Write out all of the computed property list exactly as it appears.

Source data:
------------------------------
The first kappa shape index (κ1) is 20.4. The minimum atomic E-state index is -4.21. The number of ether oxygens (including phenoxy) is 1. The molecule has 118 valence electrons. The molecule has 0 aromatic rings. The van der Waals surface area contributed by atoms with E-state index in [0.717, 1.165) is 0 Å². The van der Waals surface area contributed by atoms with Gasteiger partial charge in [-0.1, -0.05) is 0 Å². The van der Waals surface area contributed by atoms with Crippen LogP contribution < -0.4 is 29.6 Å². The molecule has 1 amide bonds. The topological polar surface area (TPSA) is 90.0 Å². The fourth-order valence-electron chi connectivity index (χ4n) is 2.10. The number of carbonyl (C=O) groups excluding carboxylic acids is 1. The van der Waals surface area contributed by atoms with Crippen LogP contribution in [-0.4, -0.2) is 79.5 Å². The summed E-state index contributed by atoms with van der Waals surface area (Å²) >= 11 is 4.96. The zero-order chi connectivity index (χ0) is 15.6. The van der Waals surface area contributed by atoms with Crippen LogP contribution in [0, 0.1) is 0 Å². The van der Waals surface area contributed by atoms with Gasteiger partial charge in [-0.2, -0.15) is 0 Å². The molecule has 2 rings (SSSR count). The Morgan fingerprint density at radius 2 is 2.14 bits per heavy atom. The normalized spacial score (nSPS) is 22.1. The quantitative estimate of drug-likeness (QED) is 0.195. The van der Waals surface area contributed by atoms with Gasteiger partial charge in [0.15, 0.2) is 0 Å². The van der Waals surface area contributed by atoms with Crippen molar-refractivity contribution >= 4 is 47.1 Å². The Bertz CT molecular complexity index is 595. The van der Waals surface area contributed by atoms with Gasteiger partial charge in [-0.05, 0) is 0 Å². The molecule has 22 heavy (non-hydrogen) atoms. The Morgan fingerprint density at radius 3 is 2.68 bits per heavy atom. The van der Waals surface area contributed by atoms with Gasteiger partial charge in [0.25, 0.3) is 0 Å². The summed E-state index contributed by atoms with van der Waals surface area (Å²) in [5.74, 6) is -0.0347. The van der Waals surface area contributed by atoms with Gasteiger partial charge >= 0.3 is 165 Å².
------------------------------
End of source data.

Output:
The first kappa shape index (κ1) is 20.4. The minimum atomic E-state index is -4.21. The number of ether oxygens (including phenoxy) is 1. The molecule has 118 valence electrons. The molecule has 0 aromatic rings. The van der Waals surface area contributed by atoms with E-state index in [0.717, 1.165) is 0 Å². The van der Waals surface area contributed by atoms with Gasteiger partial charge in [-0.1, -0.05) is 0 Å². The van der Waals surface area contributed by atoms with Crippen LogP contribution < -0.4 is 29.6 Å². The molecule has 1 amide bonds. The topological polar surface area (TPSA) is 90.0 Å². The fourth-order valence-electron chi connectivity index (χ4n) is 2.10. The number of carbonyl (C=O) groups excluding carboxylic acids is 1. The van der Waals surface area contributed by atoms with Crippen LogP contribution in [-0.4, -0.2) is 79.5 Å². The summed E-state index contributed by atoms with van der Waals surface area (Å²) >= 11 is 4.96. The zero-order chi connectivity index (χ0) is 15.6. The van der Waals surface area contributed by atoms with Crippen LogP contribution in [0, 0.1) is 0 Å². The van der Waals surface area contributed by atoms with Gasteiger partial charge in [-0.2, -0.15) is 0 Å². The molecule has 2 rings (SSSR count). The Morgan fingerprint density at radius 2 is 2.14 bits per heavy atom. The normalized spacial score (nSPS) is 22.1. The quantitative estimate of drug-likeness (QED) is 0.195. The van der Waals surface area contributed by atoms with Gasteiger partial charge in [0.15, 0.2) is 0 Å². The van der Waals surface area contributed by atoms with Crippen molar-refractivity contribution >= 4 is 47.1 Å². The Bertz CT molecular complexity index is 595. The van der Waals surface area contributed by atoms with Gasteiger partial charge in [-0.05, 0) is 0 Å². The molecule has 22 heavy (non-hydrogen) atoms. The Morgan fingerprint density at radius 3 is 2.68 bits per heavy atom. The van der Waals surface area contributed by atoms with Gasteiger partial charge in [0.25, 0.3) is 0 Å². The summed E-state index contributed by atoms with van der Waals surface area (Å²) in [5.74, 6) is -0.0347. The van der Waals surface area contributed by atoms with Gasteiger partial charge >= 0.3 is 165 Å².